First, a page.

We have constantly been made aware of the dangers of climate change in recent years, as global temperatures continue to rise and natural disasters affect human settlement more frequently. The dialogue of world leaders repeatedly emphasises the need to focus on the development of a green economy to ensure the wellbeing of our planet.
In working towards achieving the county’s necessary green goals, the WWF Nedbank Green Trust is sponsoring a two-year programme to lay the foundation for South Africa’s practical transition to a lower-carbon, climate-resilient economy.
Foundation for transition to lower-carbon, climate resilient economy
An essential component of this programme is the integration and streamlining of the many and various green-economy development plans and programmes within government departments such as energy, trade, agriculture, water and health.
Head of WWF’s Living Planet Unit, Saliem Fakir says:
“It’s extremely important as it is all about developing policy instruments that can be practically implemented by citizens and business in South Africa to bring down our carbon emissions. One example is the implementation of a carbon budget, where every sector of the economy is officially limited to a specified amount of carbon that they can emit.”
As indicated in the Integrated Energy Planning Report, the generation of approximately 4 000 MW of power has been allocated to independent renewable-energy producers, who will feed into the national grid and help South Africa to meet its current energy requirement of 40 000 MW.
Renewables going up to 19,000 MW by 2030
Power supplied by independent renewable-energy power producers will increase to 19 000 MW by 2030 when South Africa’s energy requirements will be an estimated 66 000 to 70 000 MW.
The programme is also partnering with the Department of Environmental Affairs (DEA) to build the necessary capacity to take the National Climate Change Response Policy forward.
Winner of the 2014 South African Energy Efficiency Association Patron Award and Nedbank Carbon Specialist, Dr Marco Lotz, says that the bank becoming carbon-neutral is evidence of our desire to be the most admired bank on all fronts.
How to go carbon neutral
This milestone was achieved by reducing our own annual impact as much as possible first, and then offsetting the remainder of the footprint. Footprint reductions are achieved through a variety of initiatives – from internal behavioural change to working towards clear reduction targets in terms of paper, water, electricity, waste, travel and carbon emissions. As a result, greenhouse gas emissions for each fulltime employee have significantly decreased since 2009.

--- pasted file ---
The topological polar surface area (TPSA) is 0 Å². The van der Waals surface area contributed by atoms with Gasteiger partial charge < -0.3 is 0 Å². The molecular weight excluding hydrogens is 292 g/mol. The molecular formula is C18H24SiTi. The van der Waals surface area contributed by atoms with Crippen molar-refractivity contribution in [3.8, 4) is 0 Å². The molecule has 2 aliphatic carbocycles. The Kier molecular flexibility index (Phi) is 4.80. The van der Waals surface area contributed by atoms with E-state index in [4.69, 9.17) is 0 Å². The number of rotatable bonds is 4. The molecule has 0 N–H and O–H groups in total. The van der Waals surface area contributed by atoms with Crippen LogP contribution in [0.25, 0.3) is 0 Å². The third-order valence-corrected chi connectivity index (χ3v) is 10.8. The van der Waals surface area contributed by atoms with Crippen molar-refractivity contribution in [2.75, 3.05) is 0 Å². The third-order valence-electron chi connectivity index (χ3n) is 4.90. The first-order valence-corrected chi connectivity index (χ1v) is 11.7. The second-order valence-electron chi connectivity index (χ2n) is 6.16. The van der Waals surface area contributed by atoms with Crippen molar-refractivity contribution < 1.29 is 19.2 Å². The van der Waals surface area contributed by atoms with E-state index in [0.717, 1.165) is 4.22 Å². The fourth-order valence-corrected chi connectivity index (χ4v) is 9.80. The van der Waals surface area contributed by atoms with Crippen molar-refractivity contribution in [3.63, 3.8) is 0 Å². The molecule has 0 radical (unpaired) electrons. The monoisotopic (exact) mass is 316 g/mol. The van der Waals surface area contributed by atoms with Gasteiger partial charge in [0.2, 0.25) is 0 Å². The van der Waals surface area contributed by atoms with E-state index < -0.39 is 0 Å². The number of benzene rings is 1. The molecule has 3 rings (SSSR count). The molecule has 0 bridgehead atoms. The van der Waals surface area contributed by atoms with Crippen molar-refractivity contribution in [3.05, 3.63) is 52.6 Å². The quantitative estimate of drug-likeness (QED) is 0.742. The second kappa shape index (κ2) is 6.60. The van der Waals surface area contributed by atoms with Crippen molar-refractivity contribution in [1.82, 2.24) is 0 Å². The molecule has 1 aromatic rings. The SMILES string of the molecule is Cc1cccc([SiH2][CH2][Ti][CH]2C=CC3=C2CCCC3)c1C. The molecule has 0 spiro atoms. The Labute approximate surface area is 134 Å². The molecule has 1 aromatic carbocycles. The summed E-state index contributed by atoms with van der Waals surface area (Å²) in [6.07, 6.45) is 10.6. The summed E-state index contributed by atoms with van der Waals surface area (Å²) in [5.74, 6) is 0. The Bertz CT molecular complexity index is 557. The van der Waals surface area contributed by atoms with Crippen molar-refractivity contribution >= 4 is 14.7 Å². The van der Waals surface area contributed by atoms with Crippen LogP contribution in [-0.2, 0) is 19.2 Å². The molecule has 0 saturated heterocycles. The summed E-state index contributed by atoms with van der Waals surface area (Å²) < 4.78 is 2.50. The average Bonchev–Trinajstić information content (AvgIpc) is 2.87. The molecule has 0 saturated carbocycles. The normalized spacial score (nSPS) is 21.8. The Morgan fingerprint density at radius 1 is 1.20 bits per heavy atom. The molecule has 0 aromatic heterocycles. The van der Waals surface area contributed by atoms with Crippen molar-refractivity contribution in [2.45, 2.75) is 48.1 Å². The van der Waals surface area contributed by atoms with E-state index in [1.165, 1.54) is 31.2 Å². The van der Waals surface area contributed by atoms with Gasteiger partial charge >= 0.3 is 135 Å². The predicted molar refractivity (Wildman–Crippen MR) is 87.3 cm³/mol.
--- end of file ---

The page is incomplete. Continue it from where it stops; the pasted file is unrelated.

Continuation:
Nedbank’s sustainable aspirations have seen the bank achieving carbon-neutral status for five consecutive years. It also remains one of two participants in the 2013 South African Carbon Disclosure Project Index to achieve a 100% disclosure score.
Marco has been part of Nedbank’s Carbon Disclosure Project from the initial stages and has played a significant role in helping the bank reduce its energy consumption.
Carbon disclosure moves climate change and energy efficiency onto business radar
“Disclosures including the Carbon Disclosure Project, has helped move climate change and energy efficiency onto the business radar and into mainstream business thinking. Companies are better able to protect themselves from the impacts of climate change and to become more energy efficient. That said, the project needs to keep evolving to capture the ever-changing sustainability space,” says Marco.
It’s not only large corporations that calculate their carbon emissions that need to be cognisant of their energy consumption. This year Nedbank and the WWF called on everyone, individuals and corporations alike, to join the Earth Hour campaign and be a part of the growing movement for change.
“Earth Hour is a fantastic campaign that highlights the power we all have to be effective proponents for climate change awareness. By switching off our lights and non-essential appliances on 28 March 2015 between 20:30 and 21:30 we automatically became advocates for South Africa achieving a greener economy,” explains Marco.
Nedbank encouraged all 30 000 of its staff members across its 22 campus sites and 170 branches to participate in last year’s Earth Hour. A total of 575 MW of electricity was saved by South Africans during this hour, which translated into enough electricity to power the city of Polokwane for an hour. This past weekend they participated again, with the aim to make an even bigger and more significant difference.